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Window is open for fair date change

The Mother Lode Fair caught a break this year: Through much of its four-day run earlier this month, temperatures remained in the mid- to high-80s. In fact the mercury only crested 90 on the final day of the fair's July 12, 13, 14 and 15 engagement.

To their great credit, Fair Manager Jan Haydn-Myer and event's directors have not let this welcome and refreshing cold snap deter them from pursuing a long overdue goal: Finding a cooler time of year for our annual community celebration.

Encouraged by an informal poll of fair patrons and other community members, the board will consider moving the Mother Lode Fair to June.

On the calendar, that's only a month earlier. But on the thermometer, it's an quantum leap downward: Average temperatures for the dates of this year's fair are 95, 96, 96 and 96. For the second Thursday through Sunday in June — one of three weekends directors are considering — averages are 82, 84, 83 and 83.

Yes, those selling beer and ice cream could take a hit. But everyone else — kids, parents, seniors, 4-Hers, livestock, entertainers, midway barkers and even carnies — would be a lot happier. We're not alone, to be sure, in urging directors to move the fair as fast as possible to the earliest feasible June dates.

Calling Sonora's mid-July bake-off "the hottest little fair in California" is cute and catchy. But when temperatures top 100, no amount of sloganeering can pull patrons through the gates. Haydn-Myer has confirmed that there is a direct correlation between high temperatures and low attendance.

Moving the fair to June would not only make the evenings cool and crisp, but would make daytime attendance not only bearable, but delightful. Contrast that with oven-hot mid-July fairs that often turn the midway into ghost town until the blazing sun finally dips below the horizon.

It isn't the first time a date change has been suggested. Under a 1999 headline reading "Please, a fair-weather fair is only fair," The Democrat eight years ago urged a move.

"Hundreds of talented, hardworking Tuolumne County citizens annually invest untold hours to make the Mother Lode Fair an unparalleled community showcase," we wrote after 1999's sizzling fair. "Fair directors should do all they can — including changing the event's date — to assure the largest audience for their efforts."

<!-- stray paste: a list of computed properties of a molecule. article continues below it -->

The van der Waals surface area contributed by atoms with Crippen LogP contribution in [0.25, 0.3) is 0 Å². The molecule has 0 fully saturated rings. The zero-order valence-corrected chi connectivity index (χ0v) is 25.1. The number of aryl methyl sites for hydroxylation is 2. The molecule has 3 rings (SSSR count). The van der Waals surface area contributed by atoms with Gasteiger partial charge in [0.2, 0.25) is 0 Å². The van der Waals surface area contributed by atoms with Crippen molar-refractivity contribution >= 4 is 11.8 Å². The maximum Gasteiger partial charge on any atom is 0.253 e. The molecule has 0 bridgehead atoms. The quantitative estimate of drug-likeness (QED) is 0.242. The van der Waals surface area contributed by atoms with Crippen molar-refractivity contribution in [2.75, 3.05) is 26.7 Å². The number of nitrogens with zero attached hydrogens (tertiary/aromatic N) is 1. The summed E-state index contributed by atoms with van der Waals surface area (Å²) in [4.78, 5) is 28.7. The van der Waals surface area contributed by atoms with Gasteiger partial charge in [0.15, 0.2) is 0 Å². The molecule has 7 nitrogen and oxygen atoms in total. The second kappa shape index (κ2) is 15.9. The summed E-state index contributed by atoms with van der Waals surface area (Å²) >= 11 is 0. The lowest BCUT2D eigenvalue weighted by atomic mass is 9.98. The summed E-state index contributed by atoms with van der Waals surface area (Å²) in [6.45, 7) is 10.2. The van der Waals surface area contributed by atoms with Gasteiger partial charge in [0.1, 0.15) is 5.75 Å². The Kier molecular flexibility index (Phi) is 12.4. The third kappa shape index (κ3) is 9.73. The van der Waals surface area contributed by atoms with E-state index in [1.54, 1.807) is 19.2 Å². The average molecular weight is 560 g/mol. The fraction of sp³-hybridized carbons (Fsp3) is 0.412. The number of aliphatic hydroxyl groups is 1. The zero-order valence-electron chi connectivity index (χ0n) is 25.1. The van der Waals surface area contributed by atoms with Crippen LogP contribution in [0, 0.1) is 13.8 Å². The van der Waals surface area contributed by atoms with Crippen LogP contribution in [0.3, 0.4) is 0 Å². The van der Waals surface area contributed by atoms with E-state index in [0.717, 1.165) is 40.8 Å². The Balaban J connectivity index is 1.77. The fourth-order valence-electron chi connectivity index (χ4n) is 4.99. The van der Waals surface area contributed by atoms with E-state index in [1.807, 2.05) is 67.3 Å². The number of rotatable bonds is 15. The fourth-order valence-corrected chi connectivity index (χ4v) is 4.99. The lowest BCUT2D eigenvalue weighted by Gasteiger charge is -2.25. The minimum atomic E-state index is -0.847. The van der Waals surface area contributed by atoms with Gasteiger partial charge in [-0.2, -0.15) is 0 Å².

A climatic case can certainly be made:

• The month between July 12 and Aug. 11, in which the fair always falls, is historically the hottest time of year in Sonora. Average temperatures are above 95 degrees for every day of the period.

• The hottest temperatures ever recorded in Sonora, 113 and 112, came on July 15 and 20 — both potential fair dates.

• Record temperatures for this year's fair dates are a scorching 110, 105, 108 and 113.

• A move to the second weekend in June would offer would bring a dramatic, 12-degree average daily temperature drop. But even the third (85, 85, 87, 87 averages) or fourth (90, 91, 91, 90) weekends would offer relief.

Fair Board President Marge Kiriluk, who has been involved with the event since the early 1960s, is ready to end more than four decades of July and August fairs. "I think it's great," she said, noting that not only would June weather be milder, but kids raising livestock would finish their work earlier in the summer.

"The feedback I'm getting from our local community is, ‘yay, let's do that,' " added Haydn-Myer.

Yes, changing the Mother Lode Fair's long-held July dates depends on resolving conflicts with other events and lining up a carnival contractor for the new dates. But with fair contracts ending this year, the window is open. We're confident Haydn-Myer and her staff, who have until the board's Aug. 21 meeting to work out the details, can get the job done.

Because, come 2008, we'll all be ready to chill at the fair.

Union Democrat editorial positions are formed through regular meetings of the newspaper's editorial board — Publisher Geoff White; editor Teresa Chebuhar; managing editor, news Craig Cassidy; senior reporter-columnist Chris Bateman.


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